The announcement ofback in June ignited a lot of excitement among Windows users and developers alike. Windows 8 promises to bridge the gap between PCs and tablets, with features that make it an ideal platform for touch based and classic UI devices. Windows 8 desktops will in fact release with two modes – Metro (touch-based) and Classic or Tiled (conventional desktop).
With the spotlight almost exclusively on the touch capabilities of Windows 8 and building apps with HTML5 and and developers were understandably anxious. Were there skills going to become archaic? Fortunately, no. Microsoft clarified its stand on .NET at the Build Developer Conference in September. Not only will .NET be part of Windows 8, it will play a most important role in its growth with the .NET 4.5 Framework.,
Windows 8 in Tiled mode takes inspiration from, built on Silverlight. Silverlight has been used in Windows Azure, System Center and ; and Microsoft will soon release Visual Studio LightSwitch for developing Silverlight applications. Assuredly, Silverlight is not on the way out. What’s more, existing Silverlight apps can be ported to Windows 8 and even Windows Phone with a few tweaks.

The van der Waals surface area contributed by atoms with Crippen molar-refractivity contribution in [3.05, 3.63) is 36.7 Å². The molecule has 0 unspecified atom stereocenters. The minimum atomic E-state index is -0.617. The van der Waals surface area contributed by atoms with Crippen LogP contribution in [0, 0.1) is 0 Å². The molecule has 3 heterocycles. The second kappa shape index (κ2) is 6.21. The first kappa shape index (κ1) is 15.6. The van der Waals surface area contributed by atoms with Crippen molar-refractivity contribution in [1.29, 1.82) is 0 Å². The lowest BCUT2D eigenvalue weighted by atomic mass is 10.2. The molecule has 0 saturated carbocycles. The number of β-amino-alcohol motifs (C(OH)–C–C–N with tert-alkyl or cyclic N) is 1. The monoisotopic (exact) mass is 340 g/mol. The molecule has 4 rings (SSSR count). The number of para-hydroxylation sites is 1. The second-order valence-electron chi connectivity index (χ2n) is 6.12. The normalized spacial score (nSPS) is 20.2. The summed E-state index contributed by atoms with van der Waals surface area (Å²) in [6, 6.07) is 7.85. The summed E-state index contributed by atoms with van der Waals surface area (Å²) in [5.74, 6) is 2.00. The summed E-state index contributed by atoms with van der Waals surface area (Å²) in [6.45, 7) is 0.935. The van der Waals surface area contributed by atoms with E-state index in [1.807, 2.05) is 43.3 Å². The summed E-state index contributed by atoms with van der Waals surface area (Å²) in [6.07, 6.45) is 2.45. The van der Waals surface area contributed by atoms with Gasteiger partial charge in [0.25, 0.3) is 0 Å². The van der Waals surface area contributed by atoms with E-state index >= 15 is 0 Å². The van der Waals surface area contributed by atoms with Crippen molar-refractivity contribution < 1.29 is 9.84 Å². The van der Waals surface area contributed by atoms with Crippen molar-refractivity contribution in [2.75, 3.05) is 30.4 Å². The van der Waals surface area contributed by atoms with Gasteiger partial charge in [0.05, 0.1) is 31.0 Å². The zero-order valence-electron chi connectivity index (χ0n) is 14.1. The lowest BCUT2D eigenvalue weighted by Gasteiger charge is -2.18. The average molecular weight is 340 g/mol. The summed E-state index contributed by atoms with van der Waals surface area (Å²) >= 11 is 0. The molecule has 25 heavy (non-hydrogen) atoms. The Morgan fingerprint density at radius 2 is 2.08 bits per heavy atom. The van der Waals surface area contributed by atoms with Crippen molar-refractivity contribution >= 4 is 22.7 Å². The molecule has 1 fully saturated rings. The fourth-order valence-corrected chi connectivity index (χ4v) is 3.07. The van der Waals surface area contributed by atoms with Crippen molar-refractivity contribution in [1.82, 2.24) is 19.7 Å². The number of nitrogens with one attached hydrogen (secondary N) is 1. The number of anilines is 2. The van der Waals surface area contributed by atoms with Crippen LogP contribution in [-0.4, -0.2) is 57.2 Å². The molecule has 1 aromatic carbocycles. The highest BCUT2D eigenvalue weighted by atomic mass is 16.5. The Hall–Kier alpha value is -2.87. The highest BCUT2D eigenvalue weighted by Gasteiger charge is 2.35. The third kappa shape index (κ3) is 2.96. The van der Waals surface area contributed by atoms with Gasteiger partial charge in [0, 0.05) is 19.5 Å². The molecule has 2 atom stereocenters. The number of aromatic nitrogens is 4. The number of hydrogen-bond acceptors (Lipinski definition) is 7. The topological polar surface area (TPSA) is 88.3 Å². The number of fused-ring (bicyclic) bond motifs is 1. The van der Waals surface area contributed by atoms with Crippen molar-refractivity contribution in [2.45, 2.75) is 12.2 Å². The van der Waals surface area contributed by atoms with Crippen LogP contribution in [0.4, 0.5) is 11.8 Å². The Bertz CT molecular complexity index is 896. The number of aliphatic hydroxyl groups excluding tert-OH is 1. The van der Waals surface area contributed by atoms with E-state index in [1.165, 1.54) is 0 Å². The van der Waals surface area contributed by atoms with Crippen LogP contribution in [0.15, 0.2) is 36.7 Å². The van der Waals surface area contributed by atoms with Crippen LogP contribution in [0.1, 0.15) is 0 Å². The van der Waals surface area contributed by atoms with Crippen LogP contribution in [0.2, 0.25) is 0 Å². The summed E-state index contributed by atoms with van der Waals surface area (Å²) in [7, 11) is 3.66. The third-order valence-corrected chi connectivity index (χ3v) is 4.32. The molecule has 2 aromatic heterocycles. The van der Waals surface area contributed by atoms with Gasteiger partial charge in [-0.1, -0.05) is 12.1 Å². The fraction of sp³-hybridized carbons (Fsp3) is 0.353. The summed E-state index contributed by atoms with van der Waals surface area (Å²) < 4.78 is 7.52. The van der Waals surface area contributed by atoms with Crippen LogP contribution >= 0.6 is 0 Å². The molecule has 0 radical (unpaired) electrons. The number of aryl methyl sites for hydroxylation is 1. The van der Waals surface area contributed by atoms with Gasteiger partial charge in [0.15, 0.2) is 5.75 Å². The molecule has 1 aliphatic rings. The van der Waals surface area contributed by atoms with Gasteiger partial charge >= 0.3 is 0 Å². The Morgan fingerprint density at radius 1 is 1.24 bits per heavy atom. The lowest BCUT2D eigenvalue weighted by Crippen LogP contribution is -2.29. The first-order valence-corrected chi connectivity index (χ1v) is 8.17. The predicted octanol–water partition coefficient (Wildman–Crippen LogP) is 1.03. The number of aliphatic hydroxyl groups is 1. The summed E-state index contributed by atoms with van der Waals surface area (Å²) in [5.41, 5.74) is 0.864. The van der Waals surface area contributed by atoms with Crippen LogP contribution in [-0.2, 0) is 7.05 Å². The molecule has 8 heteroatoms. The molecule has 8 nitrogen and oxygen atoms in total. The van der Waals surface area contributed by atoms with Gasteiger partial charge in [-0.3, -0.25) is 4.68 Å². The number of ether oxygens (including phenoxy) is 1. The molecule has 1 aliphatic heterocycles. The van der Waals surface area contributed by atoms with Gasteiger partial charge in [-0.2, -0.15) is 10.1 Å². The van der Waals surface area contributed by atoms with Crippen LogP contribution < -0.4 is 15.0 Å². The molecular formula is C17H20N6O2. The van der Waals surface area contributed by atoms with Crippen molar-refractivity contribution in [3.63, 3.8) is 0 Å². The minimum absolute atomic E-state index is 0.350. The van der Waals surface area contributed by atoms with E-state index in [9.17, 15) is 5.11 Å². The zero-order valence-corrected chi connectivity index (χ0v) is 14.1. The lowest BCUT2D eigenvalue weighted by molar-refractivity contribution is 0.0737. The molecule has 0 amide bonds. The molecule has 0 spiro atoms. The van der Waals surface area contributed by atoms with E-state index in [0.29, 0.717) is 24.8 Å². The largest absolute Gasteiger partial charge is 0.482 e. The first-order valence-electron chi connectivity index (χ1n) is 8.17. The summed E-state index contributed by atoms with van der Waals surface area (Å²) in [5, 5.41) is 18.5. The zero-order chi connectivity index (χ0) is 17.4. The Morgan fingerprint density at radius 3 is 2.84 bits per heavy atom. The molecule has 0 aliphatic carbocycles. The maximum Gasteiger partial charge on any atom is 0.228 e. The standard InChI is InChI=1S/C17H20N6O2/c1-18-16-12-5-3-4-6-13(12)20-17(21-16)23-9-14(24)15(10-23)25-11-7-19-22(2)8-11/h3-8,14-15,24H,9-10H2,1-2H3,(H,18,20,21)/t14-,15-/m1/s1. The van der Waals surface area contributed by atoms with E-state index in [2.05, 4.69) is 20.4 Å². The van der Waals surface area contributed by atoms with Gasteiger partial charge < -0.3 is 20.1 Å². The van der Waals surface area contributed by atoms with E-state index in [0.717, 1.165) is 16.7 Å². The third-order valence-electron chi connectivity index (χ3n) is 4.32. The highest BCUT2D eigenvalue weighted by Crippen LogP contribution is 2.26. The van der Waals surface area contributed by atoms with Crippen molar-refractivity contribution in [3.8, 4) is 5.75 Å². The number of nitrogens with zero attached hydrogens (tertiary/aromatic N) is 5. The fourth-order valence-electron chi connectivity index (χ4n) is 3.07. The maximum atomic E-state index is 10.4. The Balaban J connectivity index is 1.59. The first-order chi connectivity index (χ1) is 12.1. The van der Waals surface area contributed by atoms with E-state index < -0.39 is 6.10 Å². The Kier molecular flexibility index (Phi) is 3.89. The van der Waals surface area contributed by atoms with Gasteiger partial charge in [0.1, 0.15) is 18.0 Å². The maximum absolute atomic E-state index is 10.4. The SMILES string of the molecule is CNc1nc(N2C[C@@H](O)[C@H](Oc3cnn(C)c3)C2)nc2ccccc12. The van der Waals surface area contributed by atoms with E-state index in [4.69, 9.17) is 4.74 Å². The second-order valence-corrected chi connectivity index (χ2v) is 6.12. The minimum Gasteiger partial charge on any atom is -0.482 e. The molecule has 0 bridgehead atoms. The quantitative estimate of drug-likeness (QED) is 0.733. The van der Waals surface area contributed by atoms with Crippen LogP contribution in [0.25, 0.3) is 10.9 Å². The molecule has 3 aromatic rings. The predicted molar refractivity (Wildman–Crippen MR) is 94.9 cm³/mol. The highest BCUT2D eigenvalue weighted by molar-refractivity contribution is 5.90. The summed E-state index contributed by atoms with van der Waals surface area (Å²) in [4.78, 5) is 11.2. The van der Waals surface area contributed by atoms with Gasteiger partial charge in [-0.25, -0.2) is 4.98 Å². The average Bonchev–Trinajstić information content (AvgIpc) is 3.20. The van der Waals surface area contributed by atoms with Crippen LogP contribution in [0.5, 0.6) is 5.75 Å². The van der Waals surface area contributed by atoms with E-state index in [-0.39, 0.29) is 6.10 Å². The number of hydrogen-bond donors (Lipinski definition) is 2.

Windows’ developer tools will play an important role in driving app development on Windows 8 and Microsoft has done a good job with them. According to ECI’s McCormick, they are ‘very polished, very excellent-looking at this stage of the game.’
The .NET 4.5 Framework supports faster development of client UI code with asynchronous programming in C# and Visual Basic and server code that scales easily. The application includes a new server garbage collector that reduces pause times. The Parallel Computing Platform too includes new features that enable dataflow programming and other productivity enhancements.
Windows 8 will breathe new life into Microsoft. HP software architect Kevin Barnett sees Windows 8 as the biggest change to the platform after Windows 95. Microsoft hasn’t made much of an impact in the smartphone or tablet arena yet but Windows 8 could change all that, challenging and Android. In fact, companies developing touch-based apps and hitherto only catering to iOS and Android have set plans in motion to include Windows Phone in their portfolio since demo releases of Windows 8.
Microsoft ultimately plans to unify the operating system across tablets, PCs, and phones though it’s not going to happen in the next release. There’s no dearth of opportunities for Windows developers.
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